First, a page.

Perfecting Your Acid-base Balancing Act

Perfecting Your Acid-base Balancing Act

When it comes to acids and bases, the difference between life and death is balance. The body’s acid-base balance depends on some delicately balanced chemical reactions. The hydrogen ion (H+) affects pH, and pH regulation influences the speed of cellular reactions, cell function, cell permeability, and the very integrity of cell structure. When an imbalance develops, you can detect it quickly by knowing how to assess your patient and interpret arterial blood gas (ABG) values. And you can restore the balance by targeting your interventions to the specific acid-base disorder you find. Basics of acid-base balance Before assessing a patient’s acid-base balance, you need to understand how the H+ affects acids, bases, and pH. An acid is a substance that can donate H+ to a base. Examples include hydrochloric acid, nitric acid, ammonium ion, lactic acid, acetic acid, and carbonic acid (H2CO3). A base is a substance that can accept or bind H+. Examples include ammonia, lactate, acetate, and bicarbonate (HCO3-). pH reflects the overall H+ concentration in body fluids. The higher the number of H+ in the blood, the lower the pH; and the lower the number of H+, the higher the pH. A solution containing more base than acid has fewer H+ and a higher pH. A solution containing more acid than base has more H+ and a lower pH. The pH of water (H2O), 7.4, is considered neutral. The pH of blood is slightly alkaline and has a normal range of 7.35 to 7.45. For normal enzyme and cell function and normal metabolism, the blood’s pH must remain in this narrow range. If the blood is acidic, the force of cardiac contractions diminishes. If the blood is alkaline, neuromuscular function becomes impaired. A blood pH below 6.8 or above 7.8 is usually fatal. pH also reflects the balance between the p Continue reading >>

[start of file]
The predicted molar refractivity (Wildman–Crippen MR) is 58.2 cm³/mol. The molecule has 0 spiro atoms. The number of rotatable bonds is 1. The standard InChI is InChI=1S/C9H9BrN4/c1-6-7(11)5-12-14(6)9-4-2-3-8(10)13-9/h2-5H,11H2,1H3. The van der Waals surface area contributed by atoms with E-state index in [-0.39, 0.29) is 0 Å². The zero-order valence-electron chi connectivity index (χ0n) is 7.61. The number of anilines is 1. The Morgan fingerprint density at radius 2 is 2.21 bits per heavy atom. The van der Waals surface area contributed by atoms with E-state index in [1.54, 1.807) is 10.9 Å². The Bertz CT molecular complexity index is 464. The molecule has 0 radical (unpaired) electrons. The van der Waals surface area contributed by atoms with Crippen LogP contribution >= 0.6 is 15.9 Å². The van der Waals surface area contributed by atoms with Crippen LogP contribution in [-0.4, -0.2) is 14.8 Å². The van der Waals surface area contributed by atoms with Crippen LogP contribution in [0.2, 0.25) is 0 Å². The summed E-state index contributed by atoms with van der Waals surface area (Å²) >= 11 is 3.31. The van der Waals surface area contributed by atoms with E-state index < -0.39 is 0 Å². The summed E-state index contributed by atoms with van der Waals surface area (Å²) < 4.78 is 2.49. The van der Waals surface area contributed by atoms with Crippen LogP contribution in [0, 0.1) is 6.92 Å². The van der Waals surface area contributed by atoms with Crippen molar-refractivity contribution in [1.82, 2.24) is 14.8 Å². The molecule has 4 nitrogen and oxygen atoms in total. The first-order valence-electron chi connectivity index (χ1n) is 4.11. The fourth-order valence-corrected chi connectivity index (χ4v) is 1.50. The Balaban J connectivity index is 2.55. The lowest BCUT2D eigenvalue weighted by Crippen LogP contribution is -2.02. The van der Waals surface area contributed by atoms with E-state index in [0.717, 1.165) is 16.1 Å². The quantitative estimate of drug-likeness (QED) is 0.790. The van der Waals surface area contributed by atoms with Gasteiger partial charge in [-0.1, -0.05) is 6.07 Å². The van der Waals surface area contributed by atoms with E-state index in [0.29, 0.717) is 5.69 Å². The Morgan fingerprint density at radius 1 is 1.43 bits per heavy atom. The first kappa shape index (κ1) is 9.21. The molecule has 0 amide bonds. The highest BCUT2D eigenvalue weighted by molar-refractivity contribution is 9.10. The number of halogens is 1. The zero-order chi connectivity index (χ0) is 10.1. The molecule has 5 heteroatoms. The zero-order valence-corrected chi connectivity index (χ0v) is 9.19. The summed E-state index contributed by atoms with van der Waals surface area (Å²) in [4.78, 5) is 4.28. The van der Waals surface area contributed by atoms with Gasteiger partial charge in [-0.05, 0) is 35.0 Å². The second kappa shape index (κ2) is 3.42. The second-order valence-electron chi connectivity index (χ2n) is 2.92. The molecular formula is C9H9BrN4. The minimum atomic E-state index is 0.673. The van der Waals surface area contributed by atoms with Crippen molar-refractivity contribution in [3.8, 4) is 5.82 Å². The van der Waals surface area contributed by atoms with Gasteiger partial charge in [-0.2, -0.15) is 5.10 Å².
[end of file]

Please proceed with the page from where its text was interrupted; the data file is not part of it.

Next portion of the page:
Acid-base Balance

Acid-base Balance

Your blood needs the right balance of acidic and basic (alkaline) compounds to function properly. This is called the acid-base balance. Your kidneys and lungs work to maintain the acid-base balance. Even slight variations from the normal range can have significant effects on your vital organs. Acid and alkaline levels are measured on a pH scale. An increase in acidity causes pH levels to fall. An increase in alkaline causes pH levels to rise. When the levels of acid in your blood are too high, it’s called acidosis. When your blood is too alkaline, it is called alkalosis. Respiratory acidosis and alkalosis are due to a problem with the lungs. Metabolic acidosis and alkalosis are due to a problem with the kidneys. Each of these conditions is caused by an underlying disease or disorder. Treatment depends on the cause. When you breathe, your lungs remove excess carbon dioxide from your body. When they cannot do so, your blood and other fluids become too acidic. Symptoms of respiratory acidosis Symptoms may include fatigue, shortness of breath, and confusion. Causes of respiratory acidosis There are several different causes of respiratory acidosis including: chest deformities or injuries chronic lung and airway diseases overuse of sedatives obesity Types of respiratory acidosis There are no noticeable symptoms of chronic respiratory acidosis. This is due to the fact that your blood slowly becomes acidic and your kidneys adjust to compensate, returning your blood to a normal pH balance. Acute respiratory acidosis comes on suddenly, leaving the kidneys no time to adjust. Those with chronic respiratory acidosis may experience acute respiratory acidosis due to another illness that causes the condition to worsen. Diagnosis of respiratory acidosis A complete physical examination Continue reading >>